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Let $X\ge 0$ be a random variable such that takes values in $\{1,2,...\}$. Show that: $$\Bbb E(X)=\sum_{n=1}^\infty \Bbb P(X\ge n)$$

So since, $$\Bbb E(X)=\sum_{n=1}^\infty x\ \Bbb P(X=x)$$ and we can rewrite $\Bbb P(X=x)= \Bbb P(X\ge x\ \cap\ X<x)$, but got stuck here since I don't know how to connect this with $\Bbb P(X\ge n)$. So I try to go backwards from $\Bbb P(X\ge n)$ but could get much:

$$\Bbb E(X)=\sum_{n=1}^\infty \Bbb P(X\ge n)=\sum_{n=1}^\infty (1-\Bbb P(X< n))$$

Any ideas how to proceed from this two ideas or any other approach would be appreciated.

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I think in the second equality you mean $$E[X] = \sum_{n=0}^\infty n P(X=n)$$We want to show this equals $$\sum_{n=0}^\infty P(X\ge n)$$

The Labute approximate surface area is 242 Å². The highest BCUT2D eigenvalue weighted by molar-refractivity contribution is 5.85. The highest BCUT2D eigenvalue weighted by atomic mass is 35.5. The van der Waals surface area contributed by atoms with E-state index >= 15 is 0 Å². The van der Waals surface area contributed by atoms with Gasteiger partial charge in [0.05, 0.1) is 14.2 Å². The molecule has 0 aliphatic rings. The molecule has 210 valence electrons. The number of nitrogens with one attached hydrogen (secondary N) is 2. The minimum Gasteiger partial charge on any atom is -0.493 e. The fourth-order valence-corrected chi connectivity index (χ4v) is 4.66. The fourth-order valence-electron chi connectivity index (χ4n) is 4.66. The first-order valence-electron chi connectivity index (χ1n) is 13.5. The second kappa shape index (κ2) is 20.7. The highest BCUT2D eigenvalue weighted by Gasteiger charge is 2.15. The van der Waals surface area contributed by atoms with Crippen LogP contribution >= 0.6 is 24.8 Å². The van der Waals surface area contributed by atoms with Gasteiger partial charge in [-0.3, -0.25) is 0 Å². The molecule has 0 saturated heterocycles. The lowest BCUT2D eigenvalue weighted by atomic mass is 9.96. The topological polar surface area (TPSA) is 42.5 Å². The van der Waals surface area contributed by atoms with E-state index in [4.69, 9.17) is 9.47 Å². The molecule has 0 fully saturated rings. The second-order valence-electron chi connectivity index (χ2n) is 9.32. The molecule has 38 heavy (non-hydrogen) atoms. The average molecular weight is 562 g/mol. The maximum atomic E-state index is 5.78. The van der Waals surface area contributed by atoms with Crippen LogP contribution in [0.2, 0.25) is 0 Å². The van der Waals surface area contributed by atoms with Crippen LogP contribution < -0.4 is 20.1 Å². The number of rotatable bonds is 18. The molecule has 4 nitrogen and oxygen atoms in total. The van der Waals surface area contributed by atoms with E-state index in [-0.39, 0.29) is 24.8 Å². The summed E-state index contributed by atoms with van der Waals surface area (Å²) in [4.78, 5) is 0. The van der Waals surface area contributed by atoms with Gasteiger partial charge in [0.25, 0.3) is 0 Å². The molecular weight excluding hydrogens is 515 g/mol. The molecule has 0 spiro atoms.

Let's fix a particular $n$, call it $n_0$. In the first sum, this will contribute with $n_0P(X=n_0)$. In the second, how many times will it be counted? Well since $$P(X \ge n) = P(X = n) + P(X = n+1 ) + \dots$$, we have that

$P(X \ge 1)$ will contain $P(X = n_0)$. But so will $P(X \ge 2)$ and so on, until $P(X \ge n_0)$. So how many terms? from $1$ to $n_0$ there are exactly $n_0$ terms.

So how many times has $P(X = n_0)$ been counted? Exactly $n_0$ times, so the contribute in the second sum is $n_0P(X = n_0)$, just like in the first sum.

Since this holds for any $n_0$, we have equality

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